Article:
Indigenous artists share their tales
Sophia Constantine sat down with the Martu artists at Martumilli Gallery in Newman to understand how art colours their lives
The Martumilli Gallery in Newman showcases the works of some of the Pilbara’s most prestigious new and established artists.
The Martu artists are the traditional owners of a large area of the Great Sandy, Little Sandy and Gibson deserts.
Their authentic artworks capture the diversity, strength, and integrity of the culture, and nothing is more rewarding for the artists than being able to share their personal experiences.
Judith Anya Samson
Judith Anya Samson, a talented artist and finalist in the recent Hedland Art Awards, is one of 11 arts workers at the Martumilli Gallery.
Judith is the granddaughter of Dadda Samson and Yanjimi Peter Rowlands, both senior Martu artists.
Her love for painting started at a young age, spending the majority of her time observing her nanna.
Judith is at an artist residency in the National Museum of Australia alongside other artists, participating in basket-weaving demonstrations at the Songline exhibition.
She has exhibited in most Martumili Artists exhibitions in recent years and her work has been acquired by the Art Gallery of Queensland and the National
Museum of Australia. Her unique, bold, and personal style of artwork adds vibrancy and originality to the gallery walls.
Between her busy schedule of painting, Judith helps out in the gallery by preparing canvases, labelling artworks, taking photographs, interacting with customers, and providing art talks.
The humble creative says her fondest memories involve being out on the road with young and elderly peers.
She recently visited Darwin, Perth, Alice Springs and Canberra to help out at different galleries.
Judith feels most content when she is surrounded by creatives, and it is these experiences that help her thrive and evolve as an artist.
“I was born in Hedland, Port Hedland seaside, but I moved to Jigalong with my nanna (Dadda) and my pop,” she said.
“Then we moved to desert, to Puntawarri.
“I was still a young girl, still crawling in the desert. It was nice there. Some other families lived there with us.”
As for artist Desmond Taylor, he has lost count of the amount of years he has been painting.
Desmond went to school in Nullagine and Perth and is a professional translator and educator.
His mother and father are the main source of inspiration for his works, having spent countless hours telling their stories through sand-drawing.
Desmond starting painting and creating and exploring art at a young age and his body of work speaks for itself.
His works are a mixture between aerialmapping and Dreamtime stories, and incorporate a common theme of red sand dunes and inland river systems, predominantly using acrylic paint.
Desmond refers to himself as a self-taught artist, having only ever participated in classes within his own family.
Painting allows Desmond to keep and maintain the stories which have been handed down through his different generations.
He says there is a therapeutic feeling that comes with painting that allows outside stresses to dissolve.
When parting with a painting he has spent many long hours working on, Desmond loves being able to share with the buyer the story behind what is on the canvas.
He says the relationship between the buyer and seller is an extremely important part of the process.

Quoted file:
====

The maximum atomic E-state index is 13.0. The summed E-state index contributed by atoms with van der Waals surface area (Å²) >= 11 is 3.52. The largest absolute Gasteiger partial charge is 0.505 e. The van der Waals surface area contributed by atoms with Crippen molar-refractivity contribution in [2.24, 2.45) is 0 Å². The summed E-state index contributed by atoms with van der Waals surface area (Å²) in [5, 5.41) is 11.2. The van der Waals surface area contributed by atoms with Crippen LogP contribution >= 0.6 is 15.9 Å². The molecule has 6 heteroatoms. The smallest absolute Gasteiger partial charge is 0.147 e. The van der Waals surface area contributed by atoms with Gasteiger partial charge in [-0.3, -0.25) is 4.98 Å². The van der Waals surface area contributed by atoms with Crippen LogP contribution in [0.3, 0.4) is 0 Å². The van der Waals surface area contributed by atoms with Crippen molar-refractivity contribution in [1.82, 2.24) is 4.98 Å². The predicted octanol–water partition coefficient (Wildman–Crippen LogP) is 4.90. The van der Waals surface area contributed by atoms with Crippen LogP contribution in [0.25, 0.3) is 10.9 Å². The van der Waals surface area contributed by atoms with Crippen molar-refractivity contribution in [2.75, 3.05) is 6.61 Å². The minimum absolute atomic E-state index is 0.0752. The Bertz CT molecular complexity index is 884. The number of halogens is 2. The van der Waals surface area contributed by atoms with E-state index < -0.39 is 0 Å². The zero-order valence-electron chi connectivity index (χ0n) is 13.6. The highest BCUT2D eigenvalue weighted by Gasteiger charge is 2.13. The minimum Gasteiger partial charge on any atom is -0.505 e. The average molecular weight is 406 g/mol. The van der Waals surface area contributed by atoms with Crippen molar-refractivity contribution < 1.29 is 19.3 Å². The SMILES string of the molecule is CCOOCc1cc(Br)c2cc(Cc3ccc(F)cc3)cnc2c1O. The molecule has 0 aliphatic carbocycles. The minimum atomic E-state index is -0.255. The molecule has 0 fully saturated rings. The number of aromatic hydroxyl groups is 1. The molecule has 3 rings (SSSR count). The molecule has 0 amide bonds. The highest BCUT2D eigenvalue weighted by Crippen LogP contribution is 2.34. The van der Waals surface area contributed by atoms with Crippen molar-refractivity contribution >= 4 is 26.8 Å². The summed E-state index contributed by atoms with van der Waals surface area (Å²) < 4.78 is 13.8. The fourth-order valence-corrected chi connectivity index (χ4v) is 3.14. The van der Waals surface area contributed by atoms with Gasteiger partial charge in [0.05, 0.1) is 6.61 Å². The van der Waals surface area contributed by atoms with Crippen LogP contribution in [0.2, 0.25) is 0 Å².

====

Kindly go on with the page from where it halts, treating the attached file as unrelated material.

“I explain it to them and go through the stories,” he said. “It makes me happy. It gives me a good feeling about transferring and showing my personal story to the buyer.
“Every piece has a history attached to it.”
Desmond grew up in Nullagine and has lived all over WA and the Northern Territory.
It was only February that he moved to Newman, as he felt there was a need to get back to his Pilbara, the place he refers to as “home”.
“I had to come back home to re-grain the knowledge into the younger generation,” he said. He says it was important to engage with other artists to see how the style of other artists had developed over time. “You’ve got to be able to figure out a way to be able to set up your own style,” he said. “Sometimes I just paint and think and concentrate on the story. It’s about feeling . . . it’s good for healing. “I often fall into a conscious sleep and travel into a dream. I visualise my dreams and put them onto canvas.” For Desmond, talking about art is a way of connecting with strangers and forming lifelong friendships.
I often fall into a conscious sleep and travel into a dream. I visualise my dreams and put them onto canvas. Desmond Taylor
Martumili artist Nancy Taylor, an amazing basket weaver and artist, spends a lot of time of her time between Newman and Cotton Creek.
When asked where the inspiration for her artworks comes from, she says it all comes from country and the ancestors.
“I been painting for a long, long time,” she said. “My stories come from country. I paint stories from my home place.”
While her paintings are beautiful and treasured, her love for basket-weaving is strong, and she is focusing on that as her main area of expertise.
Nancy is a Warnman woman from Karlamilyi and many of her family members are also dedicated artists.
She travelled extensively as a young woman, and paints the country around around Karlamilyi, particularly waterholes that surround the land where her family grew up.
Nancy has seen great success over the years, contributing to many group exhibitions and has had art displayed within the National Museum of Australia.
Her works were displayed in the recent Art at the Heart exhibition at the Martumili Gallery.
Martumili artist Judith Anya Samson with one of her works.
The works of arts workers at Martumilli Artists is on display at the gallery.
Desmond Taylor with a recently finished piece of art.
Judith Samson, in the space where she creates her artworks.
Nancy Taylor showcases one of her baskets.